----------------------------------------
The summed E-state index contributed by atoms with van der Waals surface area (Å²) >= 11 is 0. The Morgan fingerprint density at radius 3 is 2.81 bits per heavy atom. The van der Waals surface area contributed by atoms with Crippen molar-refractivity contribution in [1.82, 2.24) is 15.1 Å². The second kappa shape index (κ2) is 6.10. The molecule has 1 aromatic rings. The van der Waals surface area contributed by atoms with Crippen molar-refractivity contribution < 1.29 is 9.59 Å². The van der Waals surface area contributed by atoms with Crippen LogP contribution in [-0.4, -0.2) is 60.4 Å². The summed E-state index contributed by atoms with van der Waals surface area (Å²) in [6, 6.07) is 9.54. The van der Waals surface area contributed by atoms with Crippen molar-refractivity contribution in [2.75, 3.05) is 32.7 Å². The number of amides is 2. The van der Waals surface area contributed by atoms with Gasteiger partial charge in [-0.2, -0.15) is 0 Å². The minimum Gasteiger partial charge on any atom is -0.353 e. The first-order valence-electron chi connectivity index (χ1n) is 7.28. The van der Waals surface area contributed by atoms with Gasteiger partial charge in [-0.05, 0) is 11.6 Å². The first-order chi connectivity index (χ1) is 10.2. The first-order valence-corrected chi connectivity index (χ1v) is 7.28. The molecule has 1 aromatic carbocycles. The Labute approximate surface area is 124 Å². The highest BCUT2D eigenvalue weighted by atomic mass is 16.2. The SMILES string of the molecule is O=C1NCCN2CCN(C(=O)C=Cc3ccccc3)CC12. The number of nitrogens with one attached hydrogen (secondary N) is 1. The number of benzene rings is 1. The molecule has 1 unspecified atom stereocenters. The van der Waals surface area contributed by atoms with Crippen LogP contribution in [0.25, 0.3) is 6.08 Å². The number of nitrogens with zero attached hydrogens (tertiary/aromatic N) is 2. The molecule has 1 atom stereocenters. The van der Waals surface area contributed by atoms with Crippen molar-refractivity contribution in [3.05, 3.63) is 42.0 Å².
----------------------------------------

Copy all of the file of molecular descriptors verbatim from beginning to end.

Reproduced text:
The summed E-state index contributed by atoms with van der Waals surface area (Å²) >= 11 is 0. The Morgan fingerprint density at radius 3 is 2.81 bits per heavy atom. The van der Waals surface area contributed by atoms with Crippen molar-refractivity contribution in [1.82, 2.24) is 15.1 Å². The second kappa shape index (κ2) is 6.10. The molecule has 1 aromatic rings. The van der Waals surface area contributed by atoms with Crippen molar-refractivity contribution < 1.29 is 9.59 Å². The van der Waals surface area contributed by atoms with Crippen LogP contribution in [-0.4, -0.2) is 60.4 Å². The summed E-state index contributed by atoms with van der Waals surface area (Å²) in [6, 6.07) is 9.54. The van der Waals surface area contributed by atoms with Crippen molar-refractivity contribution in [2.75, 3.05) is 32.7 Å². The number of amides is 2. The van der Waals surface area contributed by atoms with Gasteiger partial charge in [-0.2, -0.15) is 0 Å². The minimum Gasteiger partial charge on any atom is -0.353 e. The first-order valence-electron chi connectivity index (χ1n) is 7.28. The van der Waals surface area contributed by atoms with Gasteiger partial charge in [-0.05, 0) is 11.6 Å². The first-order chi connectivity index (χ1) is 10.2. The first-order valence-corrected chi connectivity index (χ1v) is 7.28. The molecule has 1 aromatic carbocycles. The Labute approximate surface area is 124 Å². The highest BCUT2D eigenvalue weighted by atomic mass is 16.2. The SMILES string of the molecule is O=C1NCCN2CCN(C(=O)C=Cc3ccccc3)CC12. The number of nitrogens with one attached hydrogen (secondary N) is 1. The number of benzene rings is 1. The molecule has 1 unspecified atom stereocenters. The van der Waals surface area contributed by atoms with Crippen LogP contribution in [0.25, 0.3) is 6.08 Å². The number of nitrogens with zero attached hydrogens (tertiary/aromatic N) is 2. The molecule has 1 atom stereocenters. The van der Waals surface area contributed by atoms with Crippen molar-refractivity contribution in [3.05, 3.63) is 42.0 Å².